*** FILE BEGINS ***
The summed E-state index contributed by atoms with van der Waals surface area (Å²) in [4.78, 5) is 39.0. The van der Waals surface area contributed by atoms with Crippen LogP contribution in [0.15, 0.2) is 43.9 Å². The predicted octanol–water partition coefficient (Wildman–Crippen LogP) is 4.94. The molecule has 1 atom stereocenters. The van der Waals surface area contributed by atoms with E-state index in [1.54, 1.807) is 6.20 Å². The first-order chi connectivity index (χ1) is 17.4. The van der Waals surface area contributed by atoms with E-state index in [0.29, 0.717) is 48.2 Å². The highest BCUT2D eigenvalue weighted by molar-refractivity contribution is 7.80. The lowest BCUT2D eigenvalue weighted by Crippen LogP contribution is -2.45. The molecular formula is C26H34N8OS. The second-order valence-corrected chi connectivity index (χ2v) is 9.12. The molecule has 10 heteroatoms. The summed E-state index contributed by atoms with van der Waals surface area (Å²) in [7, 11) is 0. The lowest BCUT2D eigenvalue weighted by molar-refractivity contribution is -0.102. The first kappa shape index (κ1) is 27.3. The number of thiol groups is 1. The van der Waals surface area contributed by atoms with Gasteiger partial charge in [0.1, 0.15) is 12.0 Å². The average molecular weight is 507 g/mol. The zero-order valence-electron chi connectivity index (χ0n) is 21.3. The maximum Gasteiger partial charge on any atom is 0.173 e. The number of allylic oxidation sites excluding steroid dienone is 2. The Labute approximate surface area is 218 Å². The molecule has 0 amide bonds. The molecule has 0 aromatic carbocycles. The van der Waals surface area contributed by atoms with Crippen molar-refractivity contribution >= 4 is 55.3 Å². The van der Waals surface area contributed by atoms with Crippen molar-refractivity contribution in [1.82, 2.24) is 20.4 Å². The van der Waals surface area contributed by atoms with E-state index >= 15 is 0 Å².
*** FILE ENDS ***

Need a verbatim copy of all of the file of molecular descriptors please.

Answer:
The summed E-state index contributed by atoms with van der Waals surface area (Å²) in [4.78, 5) is 39.0. The van der Waals surface area contributed by atoms with Crippen LogP contribution in [0.15, 0.2) is 43.9 Å². The predicted octanol–water partition coefficient (Wildman–Crippen LogP) is 4.94. The molecule has 1 atom stereocenters. The van der Waals surface area contributed by atoms with E-state index in [1.54, 1.807) is 6.20 Å². The first-order chi connectivity index (χ1) is 17.4. The van der Waals surface area contributed by atoms with E-state index in [0.29, 0.717) is 48.2 Å². The highest BCUT2D eigenvalue weighted by molar-refractivity contribution is 7.80. The lowest BCUT2D eigenvalue weighted by Crippen LogP contribution is -2.45. The molecular formula is C26H34N8OS. The second-order valence-corrected chi connectivity index (χ2v) is 9.12. The molecule has 10 heteroatoms. The summed E-state index contributed by atoms with van der Waals surface area (Å²) in [7, 11) is 0. The lowest BCUT2D eigenvalue weighted by molar-refractivity contribution is -0.102. The first kappa shape index (κ1) is 27.3. The number of thiol groups is 1. The van der Waals surface area contributed by atoms with Gasteiger partial charge in [0.1, 0.15) is 12.0 Å². The average molecular weight is 507 g/mol. The zero-order valence-electron chi connectivity index (χ0n) is 21.3. The maximum Gasteiger partial charge on any atom is 0.173 e. The number of allylic oxidation sites excluding steroid dienone is 2. The Labute approximate surface area is 218 Å². The molecule has 0 amide bonds. The molecule has 0 aromatic carbocycles. The van der Waals surface area contributed by atoms with Crippen molar-refractivity contribution >= 4 is 55.3 Å². The van der Waals surface area contributed by atoms with Crippen molar-refractivity contribution in [1.82, 2.24) is 20.4 Å². The van der Waals surface area contributed by atoms with E-state index >= 15 is 0 Å².